Wednesday, May 31, 2006

Beautiful Beginnings and Unfortunate Ends


Well the week and a half spent up in Central Mozambique was definitely a challenging and eventful experience for me. I’ve decided to begin by telling you about Chimoio, the city where I began and ended my journey. Chimoio is the provincial capital of Manica and is a pleasant little country town settled against the backdrop of the Chimanimani and Penha Longa Mountains. These scenic mountains provide a natural boundary between Mozambique and neighbouring Zimbabwe. The tree lined streets and public parks were kept surprisingly clean and there was a distinct tranquility in the air that reminded me of a small town in the Canadian Prairies.

My colleague Cremildo and I arrived early on Sunday morning and I was able to spend the day with my old friend Rachel from Maputo. Rachel is a British girl working for Voluntary Services Overseas and has been stationed in Chimoio since December. Despite The serenity of her surroundings, work has been difficult for Rachel as she has effectively been put in charge of an entire youth community development project, focusing especially on HIV/AIDS activism among teenagers in surrounding area. Visits from friends are a much welcome break from her rewarding but immensely stress filled posting.


Rachel and I decided that the best way to raise our spirits on a Sunday afternoon was to climb the Cabeça de Velha (old man’s face) a “mountain” on the outskirts of town. The spot is actually considered sacred to many of the local Shona people as many pilgrims can be found atop the old man’s nose reading passages or deep in meditation. Cremildo had a rather important economics exam the following weekend but I was able to pry his nose out of the books for a few hours to make the trip (Even though I caught him pouring over a few pages at the top!!). We spent a nice time at the top enjoying the views, watching the birds and soaking in the late afternoon sun as it painted the countryside and the rock with rich golden colours. We each walked away from the mountain rejuvenated a ready for the week ahead


I was able to explore more of this beautiful countryside on my return to Chimoio the following weekend. I met up with some Zimbabweans who worked on a horse farm about 40 Km from the Moz-Zim border. We ended up going on a four hour ride around their farm on the Sunday afternoon, passing rivers, lakes and many local villagers. It had been about four years since I had ridden a horse and I had to work to keep up with my two Zim friends. Needless to say, my ass and legs were bloody sore afterwards but it was well worth it. Experiencing rural Africa on horseback is truly something special.


Unfortunately, after my memorable ride, the nausea that had plagued me the previous evening in Beira and the throughout the three hour ride to that mourning to Chimoio returned with a vengeance. What had began on Saturday as just a painful stomach ache, had now escalated to a rising fever, throbbing head ache, lack of appetite and pains in my lower back. In this part of the world that can only mean one thing: Malaria. That’s right, I had come down with that “other” wretched African disease that still to this day kills more people in Mozambique each year than HIV/AIDS.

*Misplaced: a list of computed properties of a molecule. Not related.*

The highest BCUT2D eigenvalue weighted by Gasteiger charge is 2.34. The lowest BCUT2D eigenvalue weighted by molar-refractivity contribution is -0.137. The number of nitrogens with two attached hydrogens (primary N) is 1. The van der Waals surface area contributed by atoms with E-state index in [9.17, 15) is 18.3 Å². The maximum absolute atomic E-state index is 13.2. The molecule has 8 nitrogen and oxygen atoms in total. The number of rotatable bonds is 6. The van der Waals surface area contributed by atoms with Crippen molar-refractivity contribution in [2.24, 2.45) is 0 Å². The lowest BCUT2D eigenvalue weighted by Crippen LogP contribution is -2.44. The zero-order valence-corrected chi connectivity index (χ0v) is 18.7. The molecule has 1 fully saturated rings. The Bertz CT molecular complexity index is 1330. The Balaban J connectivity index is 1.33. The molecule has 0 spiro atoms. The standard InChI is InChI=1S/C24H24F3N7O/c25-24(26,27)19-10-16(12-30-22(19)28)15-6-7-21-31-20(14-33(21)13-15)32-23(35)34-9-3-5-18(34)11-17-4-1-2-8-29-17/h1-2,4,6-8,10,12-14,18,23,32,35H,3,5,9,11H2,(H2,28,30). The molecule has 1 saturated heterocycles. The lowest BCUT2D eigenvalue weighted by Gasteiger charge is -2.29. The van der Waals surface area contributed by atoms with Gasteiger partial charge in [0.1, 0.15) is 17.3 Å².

I was taken to a Zimbabwean party that night and the whole room seemed to take turns talking to me about malaria and what I should do to beat the damn thing out of my system before it takes too much of a hold on my liver, brain, heart and kidneys. Since all of them had had malaria numerous times throughout their lives, they advised me to begin treatment immediately that night before going to the doctor in the morning. I ended up taking Artesunate, which is a Chinese herbal remedy that is quite popular for its immediate results and few negative side effects.


The following morning’s trip to the doctor’s office confirmed what had already been obvious the night before. However, the strain of malaria that I had was light and I had gone on the treatment quite early so I have recovered quite well. Still, I was bummed that I had to spend my two days vacation cooped up in my hostel watching DVDs instead of trekking through the mountains. You really don’t want to mess around with malaria though and I actually ended up thoroughly appreciating my two days of relaxation, despite feeling stiff like an old man and running to the loo on a regular basis. Ah malaria, I guess it is just part of the grand ol African experience!!

6 Comments:

Anonymous Neville said...

Hey man, all you need is a pair of good cowboy boots, and a guitar, and you'll be Honky Tonkin just fine.
Over and out.

10:13 p.m.  
Anonymous JR said...

No kidding...that horseback picture has to be the album cover when your debut record comes out.

10:48 a.m.  
Anonymous Anonymous said...

or big city queer art

11:34 a.m.  
Blogger Ancient Clown said...

I hope to skip that experience if passing through there. Perhaps if you have a moment you could visit and add your flag to my counter.
Picture, Poems, Philosophy, etc.
your humble servant,
Ancient Clown

2:41 p.m.  
Blogger Big Roddy said...

Yeah man! Why don't I see a big cigar in that cowboy look? It'd complete the picture!

4:29 p.m.  
Anonymous Mom said...

He has malaria!! Who gives a rat's patoot what he looks like on a horse.

8:39 a.m.  

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